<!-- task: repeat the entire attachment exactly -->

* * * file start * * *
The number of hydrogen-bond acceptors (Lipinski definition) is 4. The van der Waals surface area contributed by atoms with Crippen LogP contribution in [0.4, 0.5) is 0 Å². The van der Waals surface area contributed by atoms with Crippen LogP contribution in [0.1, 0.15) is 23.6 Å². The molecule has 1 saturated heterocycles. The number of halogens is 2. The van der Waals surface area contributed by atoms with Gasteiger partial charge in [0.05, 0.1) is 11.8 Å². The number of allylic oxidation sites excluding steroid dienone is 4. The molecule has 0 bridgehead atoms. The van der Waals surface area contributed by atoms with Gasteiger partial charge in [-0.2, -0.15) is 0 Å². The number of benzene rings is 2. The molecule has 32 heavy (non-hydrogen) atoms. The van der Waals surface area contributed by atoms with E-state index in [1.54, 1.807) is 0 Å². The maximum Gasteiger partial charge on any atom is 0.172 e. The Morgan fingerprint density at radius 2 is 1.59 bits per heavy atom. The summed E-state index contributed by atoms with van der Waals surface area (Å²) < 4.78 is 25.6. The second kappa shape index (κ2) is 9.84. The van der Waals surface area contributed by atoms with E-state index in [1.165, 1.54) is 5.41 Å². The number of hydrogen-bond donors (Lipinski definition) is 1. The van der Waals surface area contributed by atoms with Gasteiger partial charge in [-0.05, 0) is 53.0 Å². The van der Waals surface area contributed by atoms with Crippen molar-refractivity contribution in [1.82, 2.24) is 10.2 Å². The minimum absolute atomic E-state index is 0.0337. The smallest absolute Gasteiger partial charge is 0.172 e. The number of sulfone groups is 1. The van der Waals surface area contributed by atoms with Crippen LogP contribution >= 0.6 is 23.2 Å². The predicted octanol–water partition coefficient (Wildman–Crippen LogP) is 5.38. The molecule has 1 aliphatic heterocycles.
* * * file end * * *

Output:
The number of hydrogen-bond acceptors (Lipinski definition) is 4. The van der Waals surface area contributed by atoms with Crippen LogP contribution in [0.4, 0.5) is 0 Å². The van der Waals surface area contributed by atoms with Crippen LogP contribution in [0.1, 0.15) is 23.6 Å². The molecule has 1 saturated heterocycles. The number of halogens is 2. The van der Waals surface area contributed by atoms with Gasteiger partial charge in [0.05, 0.1) is 11.8 Å². The number of allylic oxidation sites excluding steroid dienone is 4. The molecule has 0 bridgehead atoms. The van der Waals surface area contributed by atoms with Gasteiger partial charge in [-0.2, -0.15) is 0 Å². The number of benzene rings is 2. The molecule has 32 heavy (non-hydrogen) atoms. The van der Waals surface area contributed by atoms with E-state index in [1.54, 1.807) is 0 Å². The maximum Gasteiger partial charge on any atom is 0.172 e. The Morgan fingerprint density at radius 2 is 1.59 bits per heavy atom. The summed E-state index contributed by atoms with van der Waals surface area (Å²) < 4.78 is 25.6. The second kappa shape index (κ2) is 9.84. The van der Waals surface area contributed by atoms with E-state index in [1.165, 1.54) is 5.41 Å². The number of hydrogen-bond donors (Lipinski definition) is 1. The van der Waals surface area contributed by atoms with Gasteiger partial charge in [-0.05, 0) is 53.0 Å². The van der Waals surface area contributed by atoms with Crippen molar-refractivity contribution in [1.82, 2.24) is 10.2 Å². The minimum absolute atomic E-state index is 0.0337. The smallest absolute Gasteiger partial charge is 0.172 e. The number of sulfone groups is 1. The van der Waals surface area contributed by atoms with Crippen LogP contribution >= 0.6 is 23.2 Å². The predicted octanol–water partition coefficient (Wildman–Crippen LogP) is 5.38. The molecule has 1 aliphatic heterocycles.